Long-term CD rates fell during April, both on an absolute basis
and relative to shorter-term CDs. Normally, that would make longer
CDs less attractive, but the economic news of the month makes
long-term CDs worth a closer look.
When April began, the
five-year CD rates at an average of 1.12 percent, while one-year CD
rates averaged 0.30 percent. By the end of the month, five-year CD
rates had slipped to an average of 1.10 percent, while one-year CD
rates held steady.
Despite this diminished yield advantage, here are four economic
developments from April that make longer-term CDs worth
Slower job growth.
Jobs are probably the most important variable in today's economic
situation. With government and personal debt running high, there
is little room for borrowing to stimulate the economy. Only
rising incomes could put more money into the economy on a
sustainable basis, and that will only occur when more people can
go back to work. Unfortunately, job growth tailed off in March,
and even more so in April.
Weak orders of durable goods.
Durable goods are the big-ticket items whose purchase signals
that people are really feeling good about the economy. When it
was reported that orders for durable goods had declined by 4.2
percent over the previous month, it appeared to be a vote of
no-confidence for the economy.
The Federal Reserve stands pat.
Meeting in late April, the Federal Reserve's Open Market
Committee decided to hold steady on its interest rate policy,
which calls for low rates until at least 2014. This was partly in
reaction to the economic environment, though the Fed's approach
to that environment reinforces that interest rates on CDs are not
likely to rise very soon.
Real GDP growth fades.
Near the end of April, the
Bureau of Economic Analysis reported
that real economic growth had slipped to 2.2 percent in the first
quarter of 2012, after having reached 3.0 percent the previous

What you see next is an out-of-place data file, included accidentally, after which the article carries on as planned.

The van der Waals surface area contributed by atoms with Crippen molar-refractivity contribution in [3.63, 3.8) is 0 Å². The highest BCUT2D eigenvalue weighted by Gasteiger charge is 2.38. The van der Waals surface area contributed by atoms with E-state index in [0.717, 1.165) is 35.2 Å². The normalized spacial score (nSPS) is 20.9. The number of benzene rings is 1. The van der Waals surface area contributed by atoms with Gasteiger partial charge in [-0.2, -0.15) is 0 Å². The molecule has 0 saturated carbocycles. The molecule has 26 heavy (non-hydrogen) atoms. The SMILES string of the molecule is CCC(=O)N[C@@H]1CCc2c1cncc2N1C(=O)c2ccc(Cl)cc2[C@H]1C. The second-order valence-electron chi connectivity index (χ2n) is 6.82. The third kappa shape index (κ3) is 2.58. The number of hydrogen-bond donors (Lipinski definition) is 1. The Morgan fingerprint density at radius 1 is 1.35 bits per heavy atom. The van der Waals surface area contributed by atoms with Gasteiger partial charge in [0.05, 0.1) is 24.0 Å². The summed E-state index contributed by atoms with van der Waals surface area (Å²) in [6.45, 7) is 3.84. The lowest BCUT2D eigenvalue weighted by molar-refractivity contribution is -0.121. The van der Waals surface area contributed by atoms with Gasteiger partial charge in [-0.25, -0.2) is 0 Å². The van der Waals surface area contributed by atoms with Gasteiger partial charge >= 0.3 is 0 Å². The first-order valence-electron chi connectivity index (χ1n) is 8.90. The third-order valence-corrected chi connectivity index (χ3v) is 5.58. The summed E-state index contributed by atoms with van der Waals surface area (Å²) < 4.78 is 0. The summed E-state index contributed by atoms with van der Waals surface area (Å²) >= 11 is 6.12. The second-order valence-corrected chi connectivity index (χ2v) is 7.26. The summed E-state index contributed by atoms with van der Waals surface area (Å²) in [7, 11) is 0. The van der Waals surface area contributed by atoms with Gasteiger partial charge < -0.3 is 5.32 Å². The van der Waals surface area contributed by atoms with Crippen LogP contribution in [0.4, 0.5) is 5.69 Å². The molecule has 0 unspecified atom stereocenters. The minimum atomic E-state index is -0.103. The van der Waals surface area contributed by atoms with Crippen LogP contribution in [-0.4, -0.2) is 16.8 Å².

quarter. This confirmed the growing impression that the economy
is starting to lose momentum.
All of the above suggest that it will be many months before CD
rates start to rise. If that's true, then the prospect of earning a
higher yield by locking into a long-term CD becomes more
Perhaps one drawback to this argument is that while
inflation stalled in April
, the yearly figure remains at 2.3 percent, and the idea of locking
into a long-term CD at less than half the prevailing inflation rate
is never going to be an attractive idea. But if the trend toward
easing inflation persists, this may become less of a concern.
Under these circumstances, the best answer may be to maximize
your yield by shopping for the best CD rates, and looking for
longer-term CDs that have relatively mild early-withdrawal
penalties. For example, if you can find a five-year CD with a
penalty equivalent to six months or less of interest, you could
cancel after one year and still come out ahead of what you'd
typically earn in a one-year CD.
If it turns out that
interest rates on CDs
don't rise for a few years, you could hold onto that five-year CD
and come out well ahead of what you would have earned by rolling
over short-term CDs during that period.